After a close friend committed suicide, Maciej Cegłowski discovered that a company called Legacy.com provides the back-end for almost every US paper's death notices, and that this company uses deceptive practices to get money from vulnerable, grieving people:
In other words, the site takes money from bereaved people without disclosing what it's billing them, gambling on the fact that they're probably too preoccupied to care. Whether or not this kind of thing is legal, it is completely unethical. Even an undertaker who has upsold you on everything from coffin to funeral buffet has to show you a number before you sign on the dotted line.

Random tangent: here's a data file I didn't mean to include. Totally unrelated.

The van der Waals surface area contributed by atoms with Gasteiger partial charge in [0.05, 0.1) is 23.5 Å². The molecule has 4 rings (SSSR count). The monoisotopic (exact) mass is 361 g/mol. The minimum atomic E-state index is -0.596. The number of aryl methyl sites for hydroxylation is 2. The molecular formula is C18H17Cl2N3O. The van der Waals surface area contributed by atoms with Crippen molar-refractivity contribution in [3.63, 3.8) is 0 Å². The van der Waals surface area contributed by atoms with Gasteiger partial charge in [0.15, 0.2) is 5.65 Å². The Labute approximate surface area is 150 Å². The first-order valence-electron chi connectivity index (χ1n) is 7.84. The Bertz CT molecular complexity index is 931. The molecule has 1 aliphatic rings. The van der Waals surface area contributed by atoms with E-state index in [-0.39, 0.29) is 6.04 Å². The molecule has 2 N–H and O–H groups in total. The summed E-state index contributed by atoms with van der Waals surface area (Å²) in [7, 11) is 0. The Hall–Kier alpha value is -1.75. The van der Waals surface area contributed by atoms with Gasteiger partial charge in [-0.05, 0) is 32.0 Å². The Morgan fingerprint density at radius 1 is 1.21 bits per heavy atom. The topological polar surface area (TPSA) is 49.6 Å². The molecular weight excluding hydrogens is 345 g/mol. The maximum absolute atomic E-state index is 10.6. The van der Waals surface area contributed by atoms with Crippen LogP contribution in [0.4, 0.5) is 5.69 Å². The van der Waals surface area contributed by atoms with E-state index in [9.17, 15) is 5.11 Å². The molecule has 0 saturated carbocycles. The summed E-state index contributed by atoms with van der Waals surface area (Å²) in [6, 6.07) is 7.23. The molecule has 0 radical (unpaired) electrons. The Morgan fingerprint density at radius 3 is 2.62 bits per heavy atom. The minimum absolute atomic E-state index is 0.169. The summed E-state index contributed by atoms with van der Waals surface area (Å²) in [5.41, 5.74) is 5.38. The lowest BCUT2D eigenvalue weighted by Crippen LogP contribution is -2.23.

If you Google around long enough, you may find your way to the New York Times rate sheet, where the small print tells you that an online death notice costs "from $79". But you won't find this information from anywhere within the legacy.com payment funnel, nor will you find any more information about that evocative word from.
I find it odious and troubling that the New York Times, along with a raft of other major newspapers, partners with this kind of website. It seems like further confirmation that newspapers will now clutch at any revenue stream.